Managing data protection risks in the context of sensitive documentaries can be extremely challenging for the media sector, and, to date, there has been little industry guidance or precedent from the Information Commissioner’s Office (ICO) to help companies navigate these issues.

The ICO’s large 2019 fine against production company True Visions Productions (TVP) was a key development, but it also caused surprise and alarm to many in the production business since it seemed unduly harsh. TVP appealed the decision in November 2020 to the First-tier Tribunal (the Tribunal), and, although the fine was not reversed, it was significantly reduced to £20,000 as a result.

In this article, we explain the two decisions and provide some key takeaways for similar productions.

The production

The production in question concerned a programme, Child of Mine (the Programme), which was an observational documentary on stillbirths. The premise was similar to other ‘fly on the wall’ type hospital documentaries, whereby footage would be collected by fixed-rig cameras positioned in various parts of the Maternity Assessment Unit at Addenbrooke’s Hospital in Cambridge (the Hospital). In 2017, TVP installed the cameras with the full permission of the University Hospitals NHS Foundation Trust (the Trust). The aim of the programme was to convey the experience of parents losing a child “from the moment they were given the terrible news that their baby had not survived, through their care and their cycle of grief, and that this would have the most impact in illuminating a difficult and taboo subject which remains something that few people understand or talk about”.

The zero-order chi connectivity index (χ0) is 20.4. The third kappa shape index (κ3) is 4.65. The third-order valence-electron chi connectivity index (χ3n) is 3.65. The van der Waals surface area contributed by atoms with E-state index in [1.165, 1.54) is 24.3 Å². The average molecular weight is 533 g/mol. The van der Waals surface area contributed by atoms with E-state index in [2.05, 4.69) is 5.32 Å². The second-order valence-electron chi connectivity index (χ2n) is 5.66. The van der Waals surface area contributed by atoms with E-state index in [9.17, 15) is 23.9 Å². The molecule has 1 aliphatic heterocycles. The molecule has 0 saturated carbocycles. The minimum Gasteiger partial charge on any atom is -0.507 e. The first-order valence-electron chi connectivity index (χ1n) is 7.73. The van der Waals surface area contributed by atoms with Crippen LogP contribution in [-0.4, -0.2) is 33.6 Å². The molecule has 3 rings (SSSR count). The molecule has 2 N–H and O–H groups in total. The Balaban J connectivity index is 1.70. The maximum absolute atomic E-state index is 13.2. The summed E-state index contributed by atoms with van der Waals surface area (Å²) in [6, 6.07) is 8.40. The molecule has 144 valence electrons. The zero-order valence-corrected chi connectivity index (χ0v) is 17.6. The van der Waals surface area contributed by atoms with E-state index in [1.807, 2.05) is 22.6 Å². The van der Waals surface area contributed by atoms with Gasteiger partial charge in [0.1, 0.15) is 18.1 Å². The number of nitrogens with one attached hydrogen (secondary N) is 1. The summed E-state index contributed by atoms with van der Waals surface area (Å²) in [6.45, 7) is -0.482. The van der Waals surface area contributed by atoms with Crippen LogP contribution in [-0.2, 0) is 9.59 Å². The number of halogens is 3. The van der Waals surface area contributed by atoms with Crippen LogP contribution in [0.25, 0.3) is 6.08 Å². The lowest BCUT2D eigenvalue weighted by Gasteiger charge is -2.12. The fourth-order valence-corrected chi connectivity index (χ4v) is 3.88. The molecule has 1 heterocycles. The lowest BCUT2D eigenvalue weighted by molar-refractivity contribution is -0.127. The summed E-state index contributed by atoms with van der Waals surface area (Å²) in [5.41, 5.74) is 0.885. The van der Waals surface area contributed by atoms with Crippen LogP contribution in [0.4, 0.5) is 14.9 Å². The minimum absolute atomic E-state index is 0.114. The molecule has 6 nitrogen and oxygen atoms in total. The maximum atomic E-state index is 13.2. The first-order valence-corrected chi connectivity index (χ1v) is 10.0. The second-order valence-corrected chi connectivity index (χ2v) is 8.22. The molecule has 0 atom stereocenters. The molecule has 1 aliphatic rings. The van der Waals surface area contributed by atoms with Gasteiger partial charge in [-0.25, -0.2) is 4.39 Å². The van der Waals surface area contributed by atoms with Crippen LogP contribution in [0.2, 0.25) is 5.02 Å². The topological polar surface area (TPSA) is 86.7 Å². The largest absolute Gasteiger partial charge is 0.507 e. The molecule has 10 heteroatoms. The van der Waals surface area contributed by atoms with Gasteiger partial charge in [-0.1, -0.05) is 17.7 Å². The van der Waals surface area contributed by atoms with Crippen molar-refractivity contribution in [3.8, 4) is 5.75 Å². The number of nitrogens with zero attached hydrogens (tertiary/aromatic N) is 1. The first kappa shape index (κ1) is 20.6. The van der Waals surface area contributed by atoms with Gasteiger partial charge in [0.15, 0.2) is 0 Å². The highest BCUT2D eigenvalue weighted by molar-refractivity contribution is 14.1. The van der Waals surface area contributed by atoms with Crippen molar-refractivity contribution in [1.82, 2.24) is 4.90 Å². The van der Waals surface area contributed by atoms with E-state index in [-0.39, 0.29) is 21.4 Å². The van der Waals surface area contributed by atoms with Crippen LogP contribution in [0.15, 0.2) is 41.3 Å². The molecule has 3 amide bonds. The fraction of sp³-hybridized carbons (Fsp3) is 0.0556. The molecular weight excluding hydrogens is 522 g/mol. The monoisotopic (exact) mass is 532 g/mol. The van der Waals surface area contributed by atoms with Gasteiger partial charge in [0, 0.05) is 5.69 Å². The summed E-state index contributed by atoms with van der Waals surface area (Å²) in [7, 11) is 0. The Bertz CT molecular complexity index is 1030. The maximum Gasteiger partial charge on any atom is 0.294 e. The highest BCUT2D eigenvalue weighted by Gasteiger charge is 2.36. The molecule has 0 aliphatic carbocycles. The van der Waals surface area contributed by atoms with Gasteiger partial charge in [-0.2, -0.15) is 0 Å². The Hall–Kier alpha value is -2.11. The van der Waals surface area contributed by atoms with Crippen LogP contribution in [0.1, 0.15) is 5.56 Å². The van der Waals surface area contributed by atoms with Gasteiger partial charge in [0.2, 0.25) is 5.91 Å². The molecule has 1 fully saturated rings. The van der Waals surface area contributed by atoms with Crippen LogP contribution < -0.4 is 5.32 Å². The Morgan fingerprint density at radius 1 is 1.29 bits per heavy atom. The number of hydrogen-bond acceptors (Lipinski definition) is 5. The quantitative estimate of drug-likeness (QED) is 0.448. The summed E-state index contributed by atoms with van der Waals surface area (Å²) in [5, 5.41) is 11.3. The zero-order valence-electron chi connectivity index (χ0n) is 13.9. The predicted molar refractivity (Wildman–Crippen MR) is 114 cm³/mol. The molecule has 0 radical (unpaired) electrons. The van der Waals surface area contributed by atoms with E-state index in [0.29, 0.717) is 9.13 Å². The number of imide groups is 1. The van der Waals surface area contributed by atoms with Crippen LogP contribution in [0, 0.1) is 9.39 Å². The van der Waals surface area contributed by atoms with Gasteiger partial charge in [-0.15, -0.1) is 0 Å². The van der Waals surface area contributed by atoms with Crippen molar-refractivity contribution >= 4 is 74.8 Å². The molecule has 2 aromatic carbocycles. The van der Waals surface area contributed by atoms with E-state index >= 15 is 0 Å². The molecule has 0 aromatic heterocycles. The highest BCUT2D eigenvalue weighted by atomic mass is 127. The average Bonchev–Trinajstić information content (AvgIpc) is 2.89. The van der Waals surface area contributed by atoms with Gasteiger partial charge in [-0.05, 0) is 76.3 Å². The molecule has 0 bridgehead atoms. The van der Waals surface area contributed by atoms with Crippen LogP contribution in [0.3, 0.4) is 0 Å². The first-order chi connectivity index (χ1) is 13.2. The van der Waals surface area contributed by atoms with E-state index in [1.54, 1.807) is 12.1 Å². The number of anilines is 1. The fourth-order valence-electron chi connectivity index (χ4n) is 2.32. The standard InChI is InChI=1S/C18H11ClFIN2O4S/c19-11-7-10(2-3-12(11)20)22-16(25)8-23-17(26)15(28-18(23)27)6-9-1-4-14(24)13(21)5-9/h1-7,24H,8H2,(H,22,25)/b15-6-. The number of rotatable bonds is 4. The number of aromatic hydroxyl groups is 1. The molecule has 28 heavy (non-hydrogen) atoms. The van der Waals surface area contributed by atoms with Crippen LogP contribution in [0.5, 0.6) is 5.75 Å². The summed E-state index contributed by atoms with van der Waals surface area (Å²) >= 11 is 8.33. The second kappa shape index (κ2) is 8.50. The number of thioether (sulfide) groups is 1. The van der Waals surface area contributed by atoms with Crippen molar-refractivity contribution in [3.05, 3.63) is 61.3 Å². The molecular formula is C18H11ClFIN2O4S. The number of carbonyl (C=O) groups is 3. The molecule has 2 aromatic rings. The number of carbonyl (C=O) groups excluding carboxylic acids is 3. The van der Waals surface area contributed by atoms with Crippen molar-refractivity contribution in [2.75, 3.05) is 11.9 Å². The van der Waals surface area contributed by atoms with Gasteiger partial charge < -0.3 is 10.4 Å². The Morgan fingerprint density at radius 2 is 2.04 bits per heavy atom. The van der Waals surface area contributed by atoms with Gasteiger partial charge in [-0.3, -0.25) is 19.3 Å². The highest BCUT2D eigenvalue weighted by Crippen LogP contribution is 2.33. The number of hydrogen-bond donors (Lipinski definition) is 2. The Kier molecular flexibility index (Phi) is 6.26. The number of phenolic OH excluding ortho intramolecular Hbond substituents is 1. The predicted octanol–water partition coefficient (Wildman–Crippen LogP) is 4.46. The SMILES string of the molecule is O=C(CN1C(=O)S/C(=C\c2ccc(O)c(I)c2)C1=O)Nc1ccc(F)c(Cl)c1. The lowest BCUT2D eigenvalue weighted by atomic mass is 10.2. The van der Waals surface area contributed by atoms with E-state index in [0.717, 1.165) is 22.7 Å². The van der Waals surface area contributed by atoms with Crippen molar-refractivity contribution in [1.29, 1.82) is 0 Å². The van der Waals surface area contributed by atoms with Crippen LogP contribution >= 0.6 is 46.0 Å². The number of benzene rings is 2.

This was therefore always going to involve very sensitive topics and data, and TVP had taken various steps to protect the individuals shown in the footage and had consulted with the Trust on the measures it took.

The initial decision

The ICO issued its monetary penalty notice to TVP in April 2019. Due to the timing of the investigation, the decision was made under the old Data Protection Act 1998 (DPA 1998), now superseded by the General Data Protection Regulation (GDPR) and the UK’s Data Protection Act 2018 (DPA 2018).

There were two key issues in this initial decision: whether the personal data was processed fairly and lawfully, and whether TVP could rely on the journalistic exemption in relation to any of its processing.

1) Fair and lawful processing

The focus for the ICO was the first principle of the DPA 1998: “Personal data shall be processed fairly and lawfully”. The ICO stated that to fulfil this principle, TVP would need to have issued appropriate privacy notices to patients at the Hospital (so they were aware that filming was taking place), and explicit consent should have been collected for the processing of the sensitive data (that is, capturing of the sensitive footage).